Don’t forget estate planning in your Colorado divorce

Family law does not operate in a vacuum.

Put another way: Divorcing spouses often adopt a notably targeted mindset during the marital dissolution process. That is, they’re focused on divorced-linked tasks – often a mere handful or so – that they regard as immediate and essential to deal with en route to securing a divorce decree. Certain other matters are construed as peripheral, or not even considered at all.

That is understandable, and certainly something that a proven family law legal team routinely sees. Divorce is a big deal, a seminal and often once-in-a-lifetime event that unquestionably merits close focus on a core group of key matters.

Like fair property division, for example. A desired custody/visitation outcome concerning children. Spousal maintenance, perhaps.

Those are centrally important matters, of course, and an experienced and empathetic family law firm always ensures that its valued and diverse clients fully address and secure optimal outcomes concerning them.

There is often more to consider, though, that is couched in practicalities and forward-looking real-life considerations. That is duly emphasized in one family law legal source stressing that, “Establishing your new life outside of marriage is as much about the future as it is about the present.”

That means this: Your executed divorce details should be construed in the larger context of estate planning, which will likely be materially impacted by a marital split and new developments going forward.

Estate planning concerns for a divorcing Colorado spouse

Consider the following scenario. You and your long-time spouse have just divorced, being the parents of minor children. One of the key reasons you left your former partner was that individual’s gross financial irresponsibility and quick tendency to squander wealth.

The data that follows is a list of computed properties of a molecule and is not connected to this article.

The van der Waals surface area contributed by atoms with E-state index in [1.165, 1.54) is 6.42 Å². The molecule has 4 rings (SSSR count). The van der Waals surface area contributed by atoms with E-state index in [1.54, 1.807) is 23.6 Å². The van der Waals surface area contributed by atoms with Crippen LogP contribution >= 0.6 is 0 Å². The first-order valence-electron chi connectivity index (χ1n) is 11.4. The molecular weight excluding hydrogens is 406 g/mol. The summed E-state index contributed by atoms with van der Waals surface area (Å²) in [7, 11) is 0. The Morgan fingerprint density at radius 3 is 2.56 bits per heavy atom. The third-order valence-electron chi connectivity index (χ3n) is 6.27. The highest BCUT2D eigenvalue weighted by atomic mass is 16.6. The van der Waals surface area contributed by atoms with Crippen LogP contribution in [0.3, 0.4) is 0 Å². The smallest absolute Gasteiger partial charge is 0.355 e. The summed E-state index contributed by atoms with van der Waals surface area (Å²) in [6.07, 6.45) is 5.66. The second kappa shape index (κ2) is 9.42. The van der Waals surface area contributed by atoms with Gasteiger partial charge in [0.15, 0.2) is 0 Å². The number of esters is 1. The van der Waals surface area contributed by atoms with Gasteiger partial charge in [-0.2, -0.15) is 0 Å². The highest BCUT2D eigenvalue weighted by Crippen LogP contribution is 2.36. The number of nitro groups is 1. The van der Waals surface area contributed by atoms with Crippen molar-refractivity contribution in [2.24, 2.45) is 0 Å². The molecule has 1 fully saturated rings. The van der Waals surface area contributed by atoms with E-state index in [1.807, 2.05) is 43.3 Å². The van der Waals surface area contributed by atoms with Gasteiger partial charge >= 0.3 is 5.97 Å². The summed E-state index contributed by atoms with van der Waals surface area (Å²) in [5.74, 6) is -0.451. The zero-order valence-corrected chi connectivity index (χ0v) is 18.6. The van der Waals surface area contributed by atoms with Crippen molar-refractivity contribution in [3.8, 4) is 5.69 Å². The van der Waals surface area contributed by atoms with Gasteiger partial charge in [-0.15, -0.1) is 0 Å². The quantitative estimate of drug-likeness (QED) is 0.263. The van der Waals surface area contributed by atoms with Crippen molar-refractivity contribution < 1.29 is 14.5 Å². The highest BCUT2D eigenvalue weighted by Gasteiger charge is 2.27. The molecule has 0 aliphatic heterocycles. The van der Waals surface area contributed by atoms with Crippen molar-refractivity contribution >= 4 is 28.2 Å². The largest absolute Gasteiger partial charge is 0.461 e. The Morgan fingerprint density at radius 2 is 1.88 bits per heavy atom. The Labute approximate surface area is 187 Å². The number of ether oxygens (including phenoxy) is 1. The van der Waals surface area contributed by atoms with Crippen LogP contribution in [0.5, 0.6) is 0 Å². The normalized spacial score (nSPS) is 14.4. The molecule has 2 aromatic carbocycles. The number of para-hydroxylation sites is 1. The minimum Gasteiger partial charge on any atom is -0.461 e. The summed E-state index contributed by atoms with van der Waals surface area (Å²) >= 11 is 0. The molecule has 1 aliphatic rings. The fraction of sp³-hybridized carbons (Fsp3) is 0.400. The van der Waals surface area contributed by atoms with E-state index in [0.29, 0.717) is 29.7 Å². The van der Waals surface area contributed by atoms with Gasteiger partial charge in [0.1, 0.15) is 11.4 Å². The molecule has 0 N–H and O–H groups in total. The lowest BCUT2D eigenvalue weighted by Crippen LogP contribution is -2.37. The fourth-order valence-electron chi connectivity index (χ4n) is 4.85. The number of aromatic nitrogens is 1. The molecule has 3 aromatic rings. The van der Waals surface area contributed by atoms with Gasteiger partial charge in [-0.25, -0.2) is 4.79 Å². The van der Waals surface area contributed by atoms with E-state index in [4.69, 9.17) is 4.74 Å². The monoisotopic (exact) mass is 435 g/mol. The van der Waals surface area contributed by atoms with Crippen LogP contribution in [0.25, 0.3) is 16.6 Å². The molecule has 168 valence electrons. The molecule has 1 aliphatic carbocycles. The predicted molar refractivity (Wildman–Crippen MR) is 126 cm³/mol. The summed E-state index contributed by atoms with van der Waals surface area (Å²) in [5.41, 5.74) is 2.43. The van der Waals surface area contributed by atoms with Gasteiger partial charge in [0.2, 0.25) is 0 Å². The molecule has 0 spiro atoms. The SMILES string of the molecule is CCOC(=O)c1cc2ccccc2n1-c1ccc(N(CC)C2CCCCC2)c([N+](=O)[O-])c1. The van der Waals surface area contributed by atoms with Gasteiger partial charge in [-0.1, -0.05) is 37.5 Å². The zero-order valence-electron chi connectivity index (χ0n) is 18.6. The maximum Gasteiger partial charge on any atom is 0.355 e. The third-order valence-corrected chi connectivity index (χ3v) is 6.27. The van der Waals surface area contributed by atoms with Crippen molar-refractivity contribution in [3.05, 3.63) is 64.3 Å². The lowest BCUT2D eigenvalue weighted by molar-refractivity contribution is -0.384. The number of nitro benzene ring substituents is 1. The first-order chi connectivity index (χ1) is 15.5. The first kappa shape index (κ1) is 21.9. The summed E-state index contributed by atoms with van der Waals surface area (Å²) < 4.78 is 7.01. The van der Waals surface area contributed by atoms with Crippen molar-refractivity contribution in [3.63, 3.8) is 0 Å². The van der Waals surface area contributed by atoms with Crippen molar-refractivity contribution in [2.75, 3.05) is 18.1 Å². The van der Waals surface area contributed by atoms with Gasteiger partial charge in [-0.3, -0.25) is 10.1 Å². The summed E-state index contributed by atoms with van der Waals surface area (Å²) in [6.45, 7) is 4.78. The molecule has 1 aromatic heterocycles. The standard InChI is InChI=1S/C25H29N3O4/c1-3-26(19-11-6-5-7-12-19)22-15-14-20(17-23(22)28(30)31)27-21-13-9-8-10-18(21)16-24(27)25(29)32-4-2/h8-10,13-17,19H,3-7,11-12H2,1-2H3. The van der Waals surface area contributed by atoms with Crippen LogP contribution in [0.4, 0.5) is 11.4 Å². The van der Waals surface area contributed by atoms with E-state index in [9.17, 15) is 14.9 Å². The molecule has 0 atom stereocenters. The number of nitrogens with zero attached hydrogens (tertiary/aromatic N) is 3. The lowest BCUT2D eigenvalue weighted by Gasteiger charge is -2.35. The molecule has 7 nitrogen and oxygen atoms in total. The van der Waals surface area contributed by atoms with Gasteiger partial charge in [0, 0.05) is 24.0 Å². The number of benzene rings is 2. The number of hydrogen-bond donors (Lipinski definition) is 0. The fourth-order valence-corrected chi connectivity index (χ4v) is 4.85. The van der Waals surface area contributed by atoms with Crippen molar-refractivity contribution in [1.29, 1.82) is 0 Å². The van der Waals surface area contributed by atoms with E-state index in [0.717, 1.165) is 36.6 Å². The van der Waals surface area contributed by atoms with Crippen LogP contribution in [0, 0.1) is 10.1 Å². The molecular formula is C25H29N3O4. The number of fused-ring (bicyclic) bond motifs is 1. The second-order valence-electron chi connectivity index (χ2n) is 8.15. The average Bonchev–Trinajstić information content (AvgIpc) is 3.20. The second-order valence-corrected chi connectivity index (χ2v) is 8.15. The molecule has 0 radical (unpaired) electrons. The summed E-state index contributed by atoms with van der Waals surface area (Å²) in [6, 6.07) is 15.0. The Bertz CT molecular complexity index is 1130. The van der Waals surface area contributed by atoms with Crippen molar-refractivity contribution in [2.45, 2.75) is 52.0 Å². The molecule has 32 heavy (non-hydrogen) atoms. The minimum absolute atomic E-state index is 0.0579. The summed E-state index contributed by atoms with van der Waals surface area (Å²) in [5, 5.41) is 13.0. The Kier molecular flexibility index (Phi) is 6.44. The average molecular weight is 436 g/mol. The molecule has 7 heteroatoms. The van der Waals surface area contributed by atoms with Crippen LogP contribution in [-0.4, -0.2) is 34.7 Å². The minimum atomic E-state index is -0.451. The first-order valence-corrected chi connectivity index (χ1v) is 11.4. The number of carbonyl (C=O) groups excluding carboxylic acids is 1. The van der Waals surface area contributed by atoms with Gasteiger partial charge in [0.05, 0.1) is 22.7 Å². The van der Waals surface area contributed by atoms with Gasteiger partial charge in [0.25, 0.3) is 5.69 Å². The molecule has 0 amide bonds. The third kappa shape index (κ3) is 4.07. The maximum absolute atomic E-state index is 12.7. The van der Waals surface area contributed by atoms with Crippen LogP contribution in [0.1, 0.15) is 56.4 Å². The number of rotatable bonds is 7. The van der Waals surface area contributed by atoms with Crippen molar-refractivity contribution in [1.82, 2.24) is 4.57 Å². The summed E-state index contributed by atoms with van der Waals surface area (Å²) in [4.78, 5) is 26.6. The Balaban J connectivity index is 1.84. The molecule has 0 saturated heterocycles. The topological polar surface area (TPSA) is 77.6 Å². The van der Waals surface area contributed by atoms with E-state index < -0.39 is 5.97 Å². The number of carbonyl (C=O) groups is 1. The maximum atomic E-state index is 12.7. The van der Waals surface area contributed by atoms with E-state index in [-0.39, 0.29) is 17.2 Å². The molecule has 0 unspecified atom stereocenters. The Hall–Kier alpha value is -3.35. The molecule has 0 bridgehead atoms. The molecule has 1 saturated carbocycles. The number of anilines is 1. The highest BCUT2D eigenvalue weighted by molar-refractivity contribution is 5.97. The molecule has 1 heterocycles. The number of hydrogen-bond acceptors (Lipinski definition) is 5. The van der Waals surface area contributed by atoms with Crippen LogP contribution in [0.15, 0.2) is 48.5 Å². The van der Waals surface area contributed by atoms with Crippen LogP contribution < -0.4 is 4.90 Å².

You now have sizable assets in place that you fully intend to be used for the benefit of your kids when they become older.

But then you die, and it becomes apparent that no legal steps were ever taken to preclude your ex from assuming financial control over your estate as the surviving parent of the children. Such a result was not remotely foreseen, but there is now obviously nothing that you can do about it.

There is while you are still living. You can cement with certainty your heirs – and not your former spouse – receiving your estate assets. And you can timely take a number of other planning steps as well to promote your best interests and those of select loved ones.

What should be looked at pursuant to a revised estate plan?

The details of what a divorce-linked estate planning update should feature will vary in any given case. Following are a few focal points that often come to the fore, though:

  • Will creation or revision
  • Guardianship appointment (the selection of a trusted individual is key where young children are involved)
  • Beneficiary updates concerning all financial and insurance instruments
  • Power of attorney adjustments (again, think of your former spouse potentially stepping in here if you don’t make changes)
  • Medical directive concerning health care and life support

That bulleted list simply spells some starting points for planning consideration. Timely and candid discussion with an experienced family law and estate planning team can further flesh out relevant details.

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